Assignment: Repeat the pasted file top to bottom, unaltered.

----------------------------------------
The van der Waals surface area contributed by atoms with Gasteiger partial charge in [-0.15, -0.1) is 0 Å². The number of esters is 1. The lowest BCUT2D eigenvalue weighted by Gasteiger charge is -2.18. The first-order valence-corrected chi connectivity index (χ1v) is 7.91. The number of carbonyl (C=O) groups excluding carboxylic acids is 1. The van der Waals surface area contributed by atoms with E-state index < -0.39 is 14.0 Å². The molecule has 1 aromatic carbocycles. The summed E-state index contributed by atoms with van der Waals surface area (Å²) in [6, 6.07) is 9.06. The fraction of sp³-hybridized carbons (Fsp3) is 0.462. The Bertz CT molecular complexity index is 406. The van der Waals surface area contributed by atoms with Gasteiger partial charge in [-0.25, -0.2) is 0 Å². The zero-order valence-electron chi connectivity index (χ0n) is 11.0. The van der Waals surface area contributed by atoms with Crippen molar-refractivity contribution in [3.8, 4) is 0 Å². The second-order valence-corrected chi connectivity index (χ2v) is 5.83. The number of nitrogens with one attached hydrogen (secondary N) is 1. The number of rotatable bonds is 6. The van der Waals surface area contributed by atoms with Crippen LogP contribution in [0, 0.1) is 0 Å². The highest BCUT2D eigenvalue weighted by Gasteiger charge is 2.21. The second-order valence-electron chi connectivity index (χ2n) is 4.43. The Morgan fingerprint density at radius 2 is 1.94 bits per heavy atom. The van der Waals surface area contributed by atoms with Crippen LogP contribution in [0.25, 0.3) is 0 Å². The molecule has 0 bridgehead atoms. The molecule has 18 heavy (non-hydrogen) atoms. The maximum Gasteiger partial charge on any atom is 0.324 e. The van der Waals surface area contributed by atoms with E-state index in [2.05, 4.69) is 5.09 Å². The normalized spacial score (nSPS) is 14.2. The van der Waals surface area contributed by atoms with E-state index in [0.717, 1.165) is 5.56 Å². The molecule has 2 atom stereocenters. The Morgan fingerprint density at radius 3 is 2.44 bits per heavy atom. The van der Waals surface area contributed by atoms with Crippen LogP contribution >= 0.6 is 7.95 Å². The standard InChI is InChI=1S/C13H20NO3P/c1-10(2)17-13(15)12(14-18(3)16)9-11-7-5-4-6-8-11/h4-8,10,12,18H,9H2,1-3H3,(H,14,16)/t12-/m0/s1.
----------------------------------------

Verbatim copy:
The van der Waals surface area contributed by atoms with Gasteiger partial charge in [-0.15, -0.1) is 0 Å². The number of esters is 1. The lowest BCUT2D eigenvalue weighted by Gasteiger charge is -2.18. The first-order valence-corrected chi connectivity index (χ1v) is 7.91. The number of carbonyl (C=O) groups excluding carboxylic acids is 1. The van der Waals surface area contributed by atoms with E-state index < -0.39 is 14.0 Å². The molecule has 1 aromatic carbocycles. The summed E-state index contributed by atoms with van der Waals surface area (Å²) in [6, 6.07) is 9.06. The fraction of sp³-hybridized carbons (Fsp3) is 0.462. The Bertz CT molecular complexity index is 406. The van der Waals surface area contributed by atoms with Gasteiger partial charge in [-0.25, -0.2) is 0 Å². The zero-order valence-electron chi connectivity index (χ0n) is 11.0. The van der Waals surface area contributed by atoms with Crippen molar-refractivity contribution in [3.8, 4) is 0 Å². The second-order valence-corrected chi connectivity index (χ2v) is 5.83. The number of nitrogens with one attached hydrogen (secondary N) is 1. The number of rotatable bonds is 6. The van der Waals surface area contributed by atoms with Crippen LogP contribution in [0, 0.1) is 0 Å². The highest BCUT2D eigenvalue weighted by Gasteiger charge is 2.21. The second-order valence-electron chi connectivity index (χ2n) is 4.43. The Morgan fingerprint density at radius 2 is 1.94 bits per heavy atom. The van der Waals surface area contributed by atoms with Crippen LogP contribution in [0.25, 0.3) is 0 Å². The molecule has 0 bridgehead atoms. The molecule has 18 heavy (non-hydrogen) atoms. The maximum Gasteiger partial charge on any atom is 0.324 e. The van der Waals surface area contributed by atoms with E-state index in [2.05, 4.69) is 5.09 Å². The normalized spacial score (nSPS) is 14.2. The van der Waals surface area contributed by atoms with E-state index in [0.717, 1.165) is 5.56 Å². The molecule has 2 atom stereocenters. The Morgan fingerprint density at radius 3 is 2.44 bits per heavy atom. The van der Waals surface area contributed by atoms with Crippen LogP contribution >= 0.6 is 7.95 Å². The standard InChI is InChI=1S/C13H20NO3P/c1-10(2)17-13(15)12(14-18(3)16)9-11-7-5-4-6-8-11/h4-8,10,12,18H,9H2,1-3H3,(H,14,16)/t12-/m0/s1.